Unrealized potential is Our Other Villain, who steals way more screen real estate than the one with the cool whips despite being a simple corporate douchebag.  At least Jeff Bridges gave Obadiah Stane some real character in the first film; Sam Rockwell’s Justin Hammer is too easily dismissible as a waste of space to ever be taken seriously… and he’s given lots of space to waste.  It’s not entirely his fault, mind; the script could have really done something with the Stark/Hammer rivalry, but instead goes with the lowest common denominator version.

But at least he sets up some fun moments wherein Robert Downey, Jr. gets to do his thing, right?

Unrealized potential is taking the low road for Stark’s way of dealing with the knowledge that he’s dying.  (This is noted very early on, so it’s hardly a spoiler.)  Yeah, it’s what we expect, but that’s the problem – everyone goes for the “self destructive ass” scenario, and it gets to be tired after a while.  Is it better written than Peter Parker’s asshat turn in Spider-Man 3?  Without question, and Robert Downey, Jr. – who has no small acquaintance with what Stark is going through here – does such an excellent job of acting through the crisis (especially during the moments when Stark is more lucid than he seems) that he keeps it watchable, but still.  Tony Stark’s supposed to be above clichés, and this is a massive cliché.

But once again, there is that whole “acting” thing to enjoy.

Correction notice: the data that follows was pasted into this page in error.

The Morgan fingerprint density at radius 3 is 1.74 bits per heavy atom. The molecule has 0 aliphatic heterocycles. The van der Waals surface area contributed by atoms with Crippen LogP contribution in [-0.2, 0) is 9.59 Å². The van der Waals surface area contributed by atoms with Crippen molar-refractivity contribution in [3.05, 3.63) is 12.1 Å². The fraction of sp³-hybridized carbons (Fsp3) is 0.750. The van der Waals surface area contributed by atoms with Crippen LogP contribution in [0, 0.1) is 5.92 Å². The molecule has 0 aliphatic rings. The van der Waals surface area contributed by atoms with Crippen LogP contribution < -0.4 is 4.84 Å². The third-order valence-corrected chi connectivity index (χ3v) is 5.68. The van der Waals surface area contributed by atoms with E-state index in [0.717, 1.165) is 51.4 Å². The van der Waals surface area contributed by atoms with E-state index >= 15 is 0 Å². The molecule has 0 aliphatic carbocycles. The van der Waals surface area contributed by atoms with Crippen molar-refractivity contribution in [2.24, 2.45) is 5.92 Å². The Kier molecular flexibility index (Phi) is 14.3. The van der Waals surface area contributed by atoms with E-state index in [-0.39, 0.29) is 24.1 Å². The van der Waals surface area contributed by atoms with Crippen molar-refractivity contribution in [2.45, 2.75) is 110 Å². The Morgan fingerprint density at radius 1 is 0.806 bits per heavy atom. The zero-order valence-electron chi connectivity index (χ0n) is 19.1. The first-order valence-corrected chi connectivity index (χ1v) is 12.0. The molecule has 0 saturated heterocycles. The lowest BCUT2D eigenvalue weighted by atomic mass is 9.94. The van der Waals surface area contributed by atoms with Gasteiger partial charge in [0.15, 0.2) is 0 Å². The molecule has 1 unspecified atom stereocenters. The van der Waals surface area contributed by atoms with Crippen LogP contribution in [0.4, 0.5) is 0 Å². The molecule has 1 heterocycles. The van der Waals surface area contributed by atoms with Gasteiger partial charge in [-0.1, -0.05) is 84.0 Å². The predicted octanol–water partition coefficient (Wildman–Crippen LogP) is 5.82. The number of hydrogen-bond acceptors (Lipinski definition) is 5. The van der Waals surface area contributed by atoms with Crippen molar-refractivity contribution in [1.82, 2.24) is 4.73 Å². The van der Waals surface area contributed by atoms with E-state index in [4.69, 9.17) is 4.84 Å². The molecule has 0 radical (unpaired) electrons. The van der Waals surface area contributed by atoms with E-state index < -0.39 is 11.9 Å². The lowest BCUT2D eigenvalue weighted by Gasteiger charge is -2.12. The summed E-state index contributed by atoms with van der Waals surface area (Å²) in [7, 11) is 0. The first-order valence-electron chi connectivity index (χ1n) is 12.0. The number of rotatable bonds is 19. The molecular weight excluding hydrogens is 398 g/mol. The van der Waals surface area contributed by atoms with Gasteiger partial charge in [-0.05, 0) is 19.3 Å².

Unrealized potential is Black Widow, who could have been so much more (still waiting on that solo movie, by the way, and it should be solo and not a duet with Hawkeye, thanks), but who is here reduced to being an ass kicking babe in a catsuit or a half-buttoned blouse.  The character deserves better, and Scarlett Johansson is capable of bringing it.  There’s just not enough time, and no effort other than Johansson’s own.

But she does kick ass in an enjoyable fashion, doesn’t she?  (Even if a lot of that scene plays as a giant camera trick.)

Unrealized potential is… something that most people who pick up Iron Man 2 just aren’t going to care about until having superhero movie debates with friends after watching their own well-worn copies of the blu ray several times over.  And that’s just fine.

Because really, despite all of its unrealized potential and despite being loaded with several “downer” subplots, Iron Man 2 is still a fun movie, and that, in the end, is all that truly matters.

Yes, I do pay attention to things like “story” and “acting,” but when I go to see a movie like Iron Man 2, the first thing I want to do is enjoy the thrill of the action and marvel at the flashy eye candy, and on those counts, the movie delivers and it delivers well.  It also delivers the Tony Stark snark that took the original Iron Man to the next level, and yes, it allows the man playing Our Hero to act, so the most important expectations held over from last time are fulfilled.  Comic history notwithstanding, could I have done without War Machine?  Sure.  (What kind of idiot would allow the US Government of all entities to have one of these suits?!)  But he’s cool to watch anyway.  And I’d rather have a couple of short scenes involving Whiplash than none at all.  And it’s nice to see Happy Hogan get more of a workout this time around.  And so on, and so on, and so on.

Cool Whip covers a lot of stuff, and everyone loves something that tastes like dessert.

Bottom line, Iron Man 2 isn’t great, but it’s more than good enough.  Whatever its flaws, the action’s a blast a watch, Downey’s got game, and the parts of the movie that are supposed to be funny are funny.  It’s a fun way to escape for two hours, and that’s all any reasonable person can ask.

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- Reviewed by Ziggy Berkeley, July, 2013

More From The Bar! | Thor | The Avengers | The Amazing Spider-Man | Iron Man 3 | Ant-Man |